(redirected from Empetraceae)
Also found in: Dictionary, Thesaurus, Wikipedia.


A large family of dicotyledonous plants in the order Ericales distinguished by having twice as many stamens as corolla lobes.



a family of dicotyledonous plants comprising low evergreen shrubs or (rarely) semishrubs, lianas, and trees. Leaves are usually alternate; flowers are bisexual and sometimes single, although more often formed in umbellate, racemic, or panicular inflorescences. There are four or five each of sepals and petals—rarely, the number is as high as eight each. The corolla is usually brightly colored, and the fruit is boll-like or drupelike. There are about 50 genera and 1,750 species inhabiting both hemispheres, from the arctic deserts to the tropics. In the USSR, 21 genera and over 50 species are found. There are some ornamentals (such as species of rhododendron, erica, and the strawberry tree). Among the wild Ericaceae, the most widespread are Korean rhododendron, heather, butterbur, and bearberry. Micorhiza often form on the roots of Ericaceae; for this reason the plants are able to grow on nitrogen-poor boggy or sandy soils. Sometimes the bilberry family is considered part of the Ericaceae family.


Bush, E. A., and A. N. Poiarkova. “Vereskovye.” In Flora SSSR, vol. 18. Moscow-Leningrad, 1952.
Takhtadzhian, A. L. Sistema i filogeniia tsvetkovykh rastenii. Moscow-Leningrad, 1966.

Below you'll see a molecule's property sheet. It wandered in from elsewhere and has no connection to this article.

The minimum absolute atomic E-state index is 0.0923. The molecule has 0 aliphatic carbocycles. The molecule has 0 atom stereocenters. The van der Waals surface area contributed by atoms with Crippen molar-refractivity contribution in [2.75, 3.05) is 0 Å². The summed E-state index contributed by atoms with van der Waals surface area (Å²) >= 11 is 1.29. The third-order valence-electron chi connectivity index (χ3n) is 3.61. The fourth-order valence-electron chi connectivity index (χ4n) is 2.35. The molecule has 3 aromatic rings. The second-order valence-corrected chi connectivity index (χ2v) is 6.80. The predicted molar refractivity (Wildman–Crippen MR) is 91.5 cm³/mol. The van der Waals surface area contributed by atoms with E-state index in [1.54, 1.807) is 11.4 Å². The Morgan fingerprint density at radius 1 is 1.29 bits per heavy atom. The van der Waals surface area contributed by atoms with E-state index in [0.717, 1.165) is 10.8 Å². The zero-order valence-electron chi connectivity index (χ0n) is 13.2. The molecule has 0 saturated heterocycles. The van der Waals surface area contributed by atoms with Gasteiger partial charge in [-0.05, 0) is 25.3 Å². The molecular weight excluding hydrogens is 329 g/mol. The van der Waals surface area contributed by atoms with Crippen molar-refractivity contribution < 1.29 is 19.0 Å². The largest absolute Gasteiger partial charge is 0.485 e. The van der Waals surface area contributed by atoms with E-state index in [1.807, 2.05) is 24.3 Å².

References in periodicals archive ?
These explicitly phylogenetic studies showed not only that Ericaceae were paraphyletic in the traditional sense but also that Empetraceae and Epacridaceae were derived from within Ericaceae.
Additional samples were used to represent clades previously identified in other cladistic studies (Anderberg, 1993; Judd & Kron, 1993; Kron & Chase, 1993) as well as major groups traditionally recognized within the Ericaceae, Epacridaceae, and Empetraceae.
These sequences were used to construct phylogenetic trees for purposes of determining the following: sister groups to the Ericaceae; relationships of Empetraceae and Epacridaceae to Ericaceae; tribal relationships within Ericaceae.
Phylogenetic relationships of Empetraceae, Epacridaceae, Ericaceae, Monotropaceae, and Pyrolacene: Evidence from nuclear ribosomal 18s sequence data.